In many countries the presence of just one minister would have paralyzed the whole affair for hours, but with Madam Amina (and Dr. Josephine) we were able to relax and enjoy their company, intelligence and good humor, and get on with our work. 
The administration of the course was remarkable, before and during the event; under great pressure, everyone performed well and kept their smiles! There seemed to be no problem that you weren’t willing to tackle and to solve. Much was going on behind the scenes and we can only imagine the challenges being dealt with.”

There were a number of events Bruce Hugman cherishes in his mind. He shares his impression about the media coverage to the course, his visit to Massawa and his overall stay in the country. Let’s see what he treasures in his mind in his own words:

“Your documentation of the course in pictures and video was more ambitious than I have ever seen and I sincerely hope you can exploit these resources in the future for the benefit of many more people. The TV and newsprint coverage was extraordinary – probably more column inches and air time for PV than in the rest of the world in the last year!  Incredibly impressive and a fine example for others. 
Social events, transport, site-seeing all first class. The trip to Massawa was a dream and in a class of its own.”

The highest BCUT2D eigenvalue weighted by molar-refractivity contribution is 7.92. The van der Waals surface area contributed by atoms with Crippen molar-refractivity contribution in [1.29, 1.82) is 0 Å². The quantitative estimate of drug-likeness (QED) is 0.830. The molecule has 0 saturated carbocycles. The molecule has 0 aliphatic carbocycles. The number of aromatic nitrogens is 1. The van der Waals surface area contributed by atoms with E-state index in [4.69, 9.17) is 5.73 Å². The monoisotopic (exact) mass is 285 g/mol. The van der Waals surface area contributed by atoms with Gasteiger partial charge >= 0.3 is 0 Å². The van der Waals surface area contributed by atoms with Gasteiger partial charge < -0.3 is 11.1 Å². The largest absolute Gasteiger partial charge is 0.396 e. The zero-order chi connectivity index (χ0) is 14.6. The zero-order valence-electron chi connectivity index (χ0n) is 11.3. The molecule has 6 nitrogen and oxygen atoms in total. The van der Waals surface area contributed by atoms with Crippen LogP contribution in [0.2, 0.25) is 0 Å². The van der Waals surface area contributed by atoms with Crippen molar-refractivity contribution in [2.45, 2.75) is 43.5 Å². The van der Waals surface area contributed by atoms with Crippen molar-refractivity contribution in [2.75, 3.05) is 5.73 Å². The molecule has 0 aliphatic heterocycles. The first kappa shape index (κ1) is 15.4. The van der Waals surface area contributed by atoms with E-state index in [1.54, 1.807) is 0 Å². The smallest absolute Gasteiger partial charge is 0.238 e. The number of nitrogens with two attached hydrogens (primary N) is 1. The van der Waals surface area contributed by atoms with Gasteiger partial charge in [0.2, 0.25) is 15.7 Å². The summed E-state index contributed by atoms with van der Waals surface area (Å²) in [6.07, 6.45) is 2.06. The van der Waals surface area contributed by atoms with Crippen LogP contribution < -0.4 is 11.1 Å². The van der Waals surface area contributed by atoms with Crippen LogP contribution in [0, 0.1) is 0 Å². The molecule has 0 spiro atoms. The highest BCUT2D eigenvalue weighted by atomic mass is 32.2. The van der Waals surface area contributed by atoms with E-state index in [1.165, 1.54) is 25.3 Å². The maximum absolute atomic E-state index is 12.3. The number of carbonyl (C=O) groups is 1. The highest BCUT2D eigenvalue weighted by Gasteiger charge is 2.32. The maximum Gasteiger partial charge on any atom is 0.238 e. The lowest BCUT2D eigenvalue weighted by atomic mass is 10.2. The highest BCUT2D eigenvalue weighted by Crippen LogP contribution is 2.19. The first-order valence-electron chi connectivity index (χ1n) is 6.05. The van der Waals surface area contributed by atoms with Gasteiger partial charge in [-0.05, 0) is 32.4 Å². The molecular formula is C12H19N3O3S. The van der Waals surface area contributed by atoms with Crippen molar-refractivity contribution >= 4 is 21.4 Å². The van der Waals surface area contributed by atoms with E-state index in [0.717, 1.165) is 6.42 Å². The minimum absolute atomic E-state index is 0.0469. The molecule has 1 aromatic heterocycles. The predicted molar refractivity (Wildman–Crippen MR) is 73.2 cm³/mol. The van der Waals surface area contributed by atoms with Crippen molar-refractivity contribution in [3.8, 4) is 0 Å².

Mr. Bruce Hugman finally said: “Thank you all for everything you did to make the visit so positive and memorable. I am immensely grateful for the invitation to attend and hope, one day, to be able to return to a country with such lovable people, such a stirring history and such professional ambition.”

Michael Deats, from the Medical Safety, Surveillance and Monitoring systems on SSFFC Medical Products of the WHO, who presented a paper on monitoring of substandard and falsified medical products during the PV course, expresses his impression about the course and his visit to the country saying: “I thoroughly enjoyed my visit to Eritrea and thankful for the hospitality.”

Apart for his appreciation to the overall efforts, Mr. Deats expressed his willingness to maintain contact with the Eritrean PV center.